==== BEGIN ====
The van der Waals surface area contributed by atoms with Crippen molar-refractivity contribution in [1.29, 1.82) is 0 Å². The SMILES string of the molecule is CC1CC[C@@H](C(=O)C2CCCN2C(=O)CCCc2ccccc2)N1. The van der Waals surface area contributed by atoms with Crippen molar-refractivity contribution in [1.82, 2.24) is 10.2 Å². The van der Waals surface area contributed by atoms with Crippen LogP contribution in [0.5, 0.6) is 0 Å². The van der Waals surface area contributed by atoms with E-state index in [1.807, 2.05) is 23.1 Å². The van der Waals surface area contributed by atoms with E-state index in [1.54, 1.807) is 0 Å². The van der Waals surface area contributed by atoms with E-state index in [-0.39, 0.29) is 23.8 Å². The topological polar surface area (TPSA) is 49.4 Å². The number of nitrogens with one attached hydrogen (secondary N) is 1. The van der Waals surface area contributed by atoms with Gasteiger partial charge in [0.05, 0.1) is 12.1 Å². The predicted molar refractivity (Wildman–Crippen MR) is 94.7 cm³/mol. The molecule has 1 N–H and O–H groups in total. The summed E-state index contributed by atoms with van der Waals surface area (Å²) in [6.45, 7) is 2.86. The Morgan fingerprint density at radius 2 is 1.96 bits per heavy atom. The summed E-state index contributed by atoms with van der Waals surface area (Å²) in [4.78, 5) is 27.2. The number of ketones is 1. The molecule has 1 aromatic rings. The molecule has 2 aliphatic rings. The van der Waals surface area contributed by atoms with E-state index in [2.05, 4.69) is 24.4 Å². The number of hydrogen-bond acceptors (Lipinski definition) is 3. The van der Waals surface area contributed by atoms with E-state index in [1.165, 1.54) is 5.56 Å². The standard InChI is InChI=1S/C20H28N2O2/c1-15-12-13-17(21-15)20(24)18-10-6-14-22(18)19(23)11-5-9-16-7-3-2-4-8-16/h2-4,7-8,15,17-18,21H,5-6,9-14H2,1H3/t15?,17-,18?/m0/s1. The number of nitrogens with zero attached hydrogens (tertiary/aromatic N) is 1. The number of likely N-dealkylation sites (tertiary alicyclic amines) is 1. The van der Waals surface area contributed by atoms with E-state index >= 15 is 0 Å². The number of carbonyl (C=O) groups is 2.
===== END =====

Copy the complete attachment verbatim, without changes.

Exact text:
The van der Waals surface area contributed by atoms with Crippen molar-refractivity contribution in [1.29, 1.82) is 0 Å². The SMILES string of the molecule is CC1CC[C@@H](C(=O)C2CCCN2C(=O)CCCc2ccccc2)N1. The van der Waals surface area contributed by atoms with Crippen molar-refractivity contribution in [1.82, 2.24) is 10.2 Å². The van der Waals surface area contributed by atoms with Crippen LogP contribution in [0.5, 0.6) is 0 Å². The van der Waals surface area contributed by atoms with E-state index in [1.807, 2.05) is 23.1 Å². The van der Waals surface area contributed by atoms with E-state index in [1.54, 1.807) is 0 Å². The van der Waals surface area contributed by atoms with E-state index in [-0.39, 0.29) is 23.8 Å². The topological polar surface area (TPSA) is 49.4 Å². The number of nitrogens with one attached hydrogen (secondary N) is 1. The van der Waals surface area contributed by atoms with Gasteiger partial charge in [0.05, 0.1) is 12.1 Å². The predicted molar refractivity (Wildman–Crippen MR) is 94.7 cm³/mol. The molecule has 1 N–H and O–H groups in total. The summed E-state index contributed by atoms with van der Waals surface area (Å²) in [6.45, 7) is 2.86. The Morgan fingerprint density at radius 2 is 1.96 bits per heavy atom. The summed E-state index contributed by atoms with van der Waals surface area (Å²) in [4.78, 5) is 27.2. The number of ketones is 1. The molecule has 1 aromatic rings. The molecule has 2 aliphatic rings. The van der Waals surface area contributed by atoms with E-state index in [2.05, 4.69) is 24.4 Å². The number of hydrogen-bond acceptors (Lipinski definition) is 3. The van der Waals surface area contributed by atoms with E-state index in [1.165, 1.54) is 5.56 Å². The standard InChI is InChI=1S/C20H28N2O2/c1-15-12-13-17(21-15)20(24)18-10-6-14-22(18)19(23)11-5-9-16-7-3-2-4-8-16/h2-4,7-8,15,17-18,21H,5-6,9-14H2,1H3/t15?,17-,18?/m0/s1. The number of nitrogens with zero attached hydrogens (tertiary/aromatic N) is 1. The number of likely N-dealkylation sites (tertiary alicyclic amines) is 1. The van der Waals surface area contributed by atoms with E-state index >= 15 is 0 Å². The number of carbonyl (C=O) groups is 2.